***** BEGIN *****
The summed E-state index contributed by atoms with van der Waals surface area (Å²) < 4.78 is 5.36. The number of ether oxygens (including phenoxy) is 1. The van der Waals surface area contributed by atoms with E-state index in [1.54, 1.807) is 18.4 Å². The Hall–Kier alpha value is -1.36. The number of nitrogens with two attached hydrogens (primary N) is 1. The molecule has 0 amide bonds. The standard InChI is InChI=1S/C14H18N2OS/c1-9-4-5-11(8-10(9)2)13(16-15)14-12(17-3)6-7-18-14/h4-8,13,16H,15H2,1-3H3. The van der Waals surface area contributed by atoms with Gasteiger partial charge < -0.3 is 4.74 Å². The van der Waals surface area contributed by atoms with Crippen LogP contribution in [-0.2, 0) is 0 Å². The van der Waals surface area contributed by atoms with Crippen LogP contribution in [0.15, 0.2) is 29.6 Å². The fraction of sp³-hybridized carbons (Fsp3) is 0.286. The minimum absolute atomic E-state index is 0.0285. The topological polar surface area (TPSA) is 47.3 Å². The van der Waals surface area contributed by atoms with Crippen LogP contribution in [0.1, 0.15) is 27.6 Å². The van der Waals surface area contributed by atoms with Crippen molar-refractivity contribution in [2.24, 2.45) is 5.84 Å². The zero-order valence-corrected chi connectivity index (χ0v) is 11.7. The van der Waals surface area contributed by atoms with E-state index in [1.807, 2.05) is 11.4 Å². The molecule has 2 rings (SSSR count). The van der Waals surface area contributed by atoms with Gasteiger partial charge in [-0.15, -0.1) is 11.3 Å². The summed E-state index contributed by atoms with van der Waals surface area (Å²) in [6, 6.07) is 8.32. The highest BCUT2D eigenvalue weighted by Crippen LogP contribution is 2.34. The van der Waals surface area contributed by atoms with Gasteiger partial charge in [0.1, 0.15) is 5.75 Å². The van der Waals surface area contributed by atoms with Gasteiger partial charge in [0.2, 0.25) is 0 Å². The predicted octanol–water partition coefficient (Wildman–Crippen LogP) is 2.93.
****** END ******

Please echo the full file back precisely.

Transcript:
The summed E-state index contributed by atoms with van der Waals surface area (Å²) < 4.78 is 5.36. The number of ether oxygens (including phenoxy) is 1. The van der Waals surface area contributed by atoms with E-state index in [1.54, 1.807) is 18.4 Å². The Hall–Kier alpha value is -1.36. The number of nitrogens with two attached hydrogens (primary N) is 1. The molecule has 0 amide bonds. The standard InChI is InChI=1S/C14H18N2OS/c1-9-4-5-11(8-10(9)2)13(16-15)14-12(17-3)6-7-18-14/h4-8,13,16H,15H2,1-3H3. The van der Waals surface area contributed by atoms with Gasteiger partial charge < -0.3 is 4.74 Å². The van der Waals surface area contributed by atoms with Crippen LogP contribution in [-0.2, 0) is 0 Å². The van der Waals surface area contributed by atoms with Crippen LogP contribution in [0.15, 0.2) is 29.6 Å². The fraction of sp³-hybridized carbons (Fsp3) is 0.286. The minimum absolute atomic E-state index is 0.0285. The topological polar surface area (TPSA) is 47.3 Å². The van der Waals surface area contributed by atoms with Crippen LogP contribution in [0.1, 0.15) is 27.6 Å². The van der Waals surface area contributed by atoms with Crippen molar-refractivity contribution in [2.24, 2.45) is 5.84 Å². The zero-order valence-corrected chi connectivity index (χ0v) is 11.7. The van der Waals surface area contributed by atoms with E-state index in [1.807, 2.05) is 11.4 Å². The molecule has 2 rings (SSSR count). The van der Waals surface area contributed by atoms with Gasteiger partial charge in [-0.15, -0.1) is 11.3 Å². The summed E-state index contributed by atoms with van der Waals surface area (Å²) in [6, 6.07) is 8.32. The highest BCUT2D eigenvalue weighted by Crippen LogP contribution is 2.34. The van der Waals surface area contributed by atoms with Gasteiger partial charge in [0.1, 0.15) is 5.75 Å². The van der Waals surface area contributed by atoms with Gasteiger partial charge in [0.2, 0.25) is 0 Å². The predicted octanol–water partition coefficient (Wildman–Crippen LogP) is 2.93.